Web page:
Lollipop ladies could be axed at 13 county schools including Hailsham

schools where lollipop lady could be axed, Hailsham
schools where lollipop lady could be axed, Hailsham

Two Hailsham primary schools could lose their lollipop lady under proposals to axe the position at 13 schools in the county.

White House Primary School and Marshlands Primary School in Marshfoot Lane share a crossing and lollipop lady, and are among the list of school sites drawn up by East Sussex County Council which could have funding for a school crossing patrol officer withdrawn next year.

The county council stressed that the idea to withdraw funding for the position is undergoing consultation and no decision has been made or will be made until the consultation has been completed.

In a report to cabinet on October 15 the council said the 13 school crossing patrols do not meet essential criteria for funding which is based on the number of cars and the amount of pupils crossing the road.

It is looking to stop the service from April 1 next year which could save around £150,000.

A spokeswoman for the county council said: “East Sussex County Council, like all local authorities, continues to face financial pressures and needs to make savings of £60million over the next three years. This will have a significant impact on the level and type of services we are able to deliver in the future.

“We don’t want to take away school crossing patrols from schools where staff and parents want them, and we are more than happy to train people and support and manage patrols carried out by volunteers or sponsored by local companies and organisations, but it is not feasible for the council to continue to fund the patrols that do not meet the criteria.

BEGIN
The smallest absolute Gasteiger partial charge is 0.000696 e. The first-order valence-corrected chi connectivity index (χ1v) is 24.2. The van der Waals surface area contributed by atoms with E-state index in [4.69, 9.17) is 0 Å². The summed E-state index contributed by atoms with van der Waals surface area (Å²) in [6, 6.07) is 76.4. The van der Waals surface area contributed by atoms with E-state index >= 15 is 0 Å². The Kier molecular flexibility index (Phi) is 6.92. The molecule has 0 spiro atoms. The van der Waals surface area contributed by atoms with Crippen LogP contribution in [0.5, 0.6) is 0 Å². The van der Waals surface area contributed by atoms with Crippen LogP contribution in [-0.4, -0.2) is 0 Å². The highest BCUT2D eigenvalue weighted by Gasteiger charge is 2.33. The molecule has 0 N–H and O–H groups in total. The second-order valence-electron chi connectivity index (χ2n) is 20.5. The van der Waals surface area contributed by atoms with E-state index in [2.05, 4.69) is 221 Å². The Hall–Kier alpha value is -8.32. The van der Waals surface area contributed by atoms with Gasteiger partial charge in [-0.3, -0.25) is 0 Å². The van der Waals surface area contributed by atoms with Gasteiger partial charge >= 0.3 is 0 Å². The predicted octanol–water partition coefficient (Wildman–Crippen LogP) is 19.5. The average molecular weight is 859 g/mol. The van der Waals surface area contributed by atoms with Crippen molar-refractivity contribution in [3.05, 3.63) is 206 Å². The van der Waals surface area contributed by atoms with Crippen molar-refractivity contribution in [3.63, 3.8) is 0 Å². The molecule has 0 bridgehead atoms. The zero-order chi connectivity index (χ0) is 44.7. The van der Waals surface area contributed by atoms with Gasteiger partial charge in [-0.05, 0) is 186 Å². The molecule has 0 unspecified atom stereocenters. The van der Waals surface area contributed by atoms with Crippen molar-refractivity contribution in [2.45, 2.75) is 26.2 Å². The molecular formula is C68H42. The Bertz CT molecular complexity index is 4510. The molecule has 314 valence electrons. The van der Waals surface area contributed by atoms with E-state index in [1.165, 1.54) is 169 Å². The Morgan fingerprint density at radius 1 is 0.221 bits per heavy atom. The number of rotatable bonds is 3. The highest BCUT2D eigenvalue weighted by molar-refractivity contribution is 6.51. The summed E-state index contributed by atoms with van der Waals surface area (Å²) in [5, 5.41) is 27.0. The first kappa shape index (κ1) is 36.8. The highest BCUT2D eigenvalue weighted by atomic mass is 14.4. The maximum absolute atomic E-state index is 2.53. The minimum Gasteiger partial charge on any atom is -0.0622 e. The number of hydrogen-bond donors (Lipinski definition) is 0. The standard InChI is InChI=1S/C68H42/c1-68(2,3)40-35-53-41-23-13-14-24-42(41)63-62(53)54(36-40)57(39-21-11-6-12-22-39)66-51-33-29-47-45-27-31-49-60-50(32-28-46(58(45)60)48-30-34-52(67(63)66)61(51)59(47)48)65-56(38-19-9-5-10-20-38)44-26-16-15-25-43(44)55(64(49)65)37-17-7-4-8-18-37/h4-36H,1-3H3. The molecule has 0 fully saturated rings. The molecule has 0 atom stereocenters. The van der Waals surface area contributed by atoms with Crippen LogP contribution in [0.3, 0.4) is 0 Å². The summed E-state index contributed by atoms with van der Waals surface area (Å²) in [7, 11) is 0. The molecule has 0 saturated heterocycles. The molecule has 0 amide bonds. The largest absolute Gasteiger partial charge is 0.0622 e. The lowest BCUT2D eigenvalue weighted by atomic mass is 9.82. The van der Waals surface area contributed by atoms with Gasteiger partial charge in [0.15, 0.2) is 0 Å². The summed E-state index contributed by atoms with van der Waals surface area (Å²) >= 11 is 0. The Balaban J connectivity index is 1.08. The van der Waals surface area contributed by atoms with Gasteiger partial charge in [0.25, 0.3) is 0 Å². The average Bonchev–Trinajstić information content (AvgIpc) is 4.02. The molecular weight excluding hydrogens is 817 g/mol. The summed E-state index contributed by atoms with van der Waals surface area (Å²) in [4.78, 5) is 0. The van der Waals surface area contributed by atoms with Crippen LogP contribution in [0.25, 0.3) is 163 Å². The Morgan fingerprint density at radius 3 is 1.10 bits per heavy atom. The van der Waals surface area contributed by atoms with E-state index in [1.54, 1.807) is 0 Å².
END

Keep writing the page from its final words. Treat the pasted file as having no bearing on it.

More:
“Anybody, from the parish council, schools and parents’ groups to local groups and businesses, can sponsor a crossing patrol and we will be happy to discuss this option with interested groups, both for crossings that meet the criteria and those that don’t.

“There will be a consultation with schools and members of the public and their views will be taken into account before a final decision is made.”

The council said the current cost of the school crossing patrol service is £140,000. The figure covers salary costs, uniforms and the salary costs of two school crossing patrol supervisors.

The council said the Road Safety Team, which costs £14,000, would remain to ensure existing crossing sites and volunteer and sponsored crossings operate correctly.

The report said there were several options to be considered.

The first was to continue the service at the 13 schools which would save no funds, cease the service which would save £140,000, migrate the service to individual schools saving £100,000, secure external funding or sponsorship saving £100,000 or reducing the service saving £50,000.